Today I came across some research led by Sarah Johns at the University of Kent that reveals that men prefer pink female genitals to red ones. Her team set up a website that allowed women to submit (anonymously, you will be pleased to know) photographs of their parts. Four of these photos were each retouched (digitally) so that one pale pink, another light pink, one dark pink and the final one red. They then asked 40 heterosexual men to rate each of the 16 images on a scale of 0-100 for attractiveness. The researchers had thought that men may prefer red vulvas since it is commonly thought that red lipstick and clothing is a proxy for genitals. So it was somewhat surprising when they found that men preferred the pink photographs to the red ones.
For more details on this story please visit here.
I don’t know if it is related to my recent post that people, especially females buy bright colours in times of austerity, but I just came across a report that claims that women like pink gadgets and laptops.
Dr Gloria Moss, Reader in Human Resources at Bucks New University said:
“There’s a very strong tendency for men to prefer hard, rectangular and dark shapes. While women showed a preference towards more curved, and pink design. I don’t think it’s anything for women to be afraid of that women like different colours, because the roots of the colour preference take womens’ responsibility beyond hearth and home. The differences have their origins in the different activities carried out by men and women over the ages.”
Moss used a range of website designs created by men and women to test her hypothesis amongst a sample group of students at Oxford. Men preferred linear, rectangular designs, while women preferred colourful designs with large images.
I’m a man but I also like pink. So clearly the above does not apply to all women and all men.
For balance see my post on pink stinks.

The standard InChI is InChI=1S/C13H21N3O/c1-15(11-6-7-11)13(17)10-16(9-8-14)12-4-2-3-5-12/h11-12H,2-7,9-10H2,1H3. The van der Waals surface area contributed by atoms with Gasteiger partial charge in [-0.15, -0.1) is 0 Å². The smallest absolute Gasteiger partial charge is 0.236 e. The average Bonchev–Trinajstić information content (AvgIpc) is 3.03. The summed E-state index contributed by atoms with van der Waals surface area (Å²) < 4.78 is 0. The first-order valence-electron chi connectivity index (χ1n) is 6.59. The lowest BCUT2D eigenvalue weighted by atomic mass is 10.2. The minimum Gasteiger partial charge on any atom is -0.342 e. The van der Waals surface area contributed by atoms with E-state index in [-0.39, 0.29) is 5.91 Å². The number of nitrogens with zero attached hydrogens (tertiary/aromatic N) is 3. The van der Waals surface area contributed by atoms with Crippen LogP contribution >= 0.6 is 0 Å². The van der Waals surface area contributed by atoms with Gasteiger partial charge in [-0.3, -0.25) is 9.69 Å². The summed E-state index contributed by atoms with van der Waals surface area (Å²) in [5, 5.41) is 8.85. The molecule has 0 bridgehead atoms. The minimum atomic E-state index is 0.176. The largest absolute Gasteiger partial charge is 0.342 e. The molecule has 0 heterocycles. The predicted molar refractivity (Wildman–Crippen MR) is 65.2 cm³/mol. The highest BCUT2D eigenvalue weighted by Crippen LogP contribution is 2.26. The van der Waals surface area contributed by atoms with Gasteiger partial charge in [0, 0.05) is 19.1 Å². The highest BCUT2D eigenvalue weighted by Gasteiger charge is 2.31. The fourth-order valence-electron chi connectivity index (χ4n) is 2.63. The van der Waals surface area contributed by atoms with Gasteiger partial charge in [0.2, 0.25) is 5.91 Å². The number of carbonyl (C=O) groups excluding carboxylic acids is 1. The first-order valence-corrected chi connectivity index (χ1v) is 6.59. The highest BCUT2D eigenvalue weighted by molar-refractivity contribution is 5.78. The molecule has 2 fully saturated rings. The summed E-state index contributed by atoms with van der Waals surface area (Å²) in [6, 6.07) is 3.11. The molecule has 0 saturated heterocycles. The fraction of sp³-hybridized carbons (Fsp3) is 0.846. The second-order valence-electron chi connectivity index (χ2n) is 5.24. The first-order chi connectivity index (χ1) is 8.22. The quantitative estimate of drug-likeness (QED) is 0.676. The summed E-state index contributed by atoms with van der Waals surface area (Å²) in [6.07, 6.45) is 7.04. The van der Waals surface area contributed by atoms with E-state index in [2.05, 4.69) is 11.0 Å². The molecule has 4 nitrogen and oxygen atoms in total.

I just noticed that quite a few of my PhD students have blogs so I thought I would give them a mention.
Jason Kao is studying for a PhD in the generation of 3D movies – particularly interested in the effect of hue and saturation contrasts on the strength of the 3D percept (as in, red objects tend to appear forward whereas blue objects recede). You can read his blog here.
Jade Smith is undertaking a PhD to look at how we can understand more about how consumers use clothes in order to better design clothes that will be used longer. As you may know, our current consumption of textiles in the world is not sustainable even from the persepctive of the demands made of water during their manufacture and processing. You can read her blog here.
Maryam Da is undertaking a PhD in colour semiotics. Specifically, she is running a massive on-line global colour survey to determine the meanings that people attribute to different colours. She is also using a clever methoodology whereby each person does just a little bit of the experiment – in fact, we ask each person about just one colour. So there is not excuse not to help out. Please have a go at the survey – it takes less than a minute. You can read her blog here.
Famously Henry Ford, speaking of the Model T car in 1909, said “Any customer can have a car painted any colour that he wants so long as it is black.”
Black is, I think, one of the most interesting colours. I recently came across a book – think it was called A History of Black – which was all about this one colour. In my 25 years working in colour perhaps the most frequent question I have ever been asked is “Is black a colour?”
One interesting aspect of black is that it is almost timeless in its ability to be fashionable. This is one reason why it is worn by lots of people who are particularly conscious of colour (because they work in fashion or interior design etc.). It seems strange at first that people who are most interested and aware of colour are more than likely to wear black. Black is a regular occurrence in the attire of my colleagues in the School of Design at the University of Leeds. Given that it’s timeless, it is also safe. There is no danger of being seen in the wrong colour.
I mainly wear brown. I wonder what that says about me?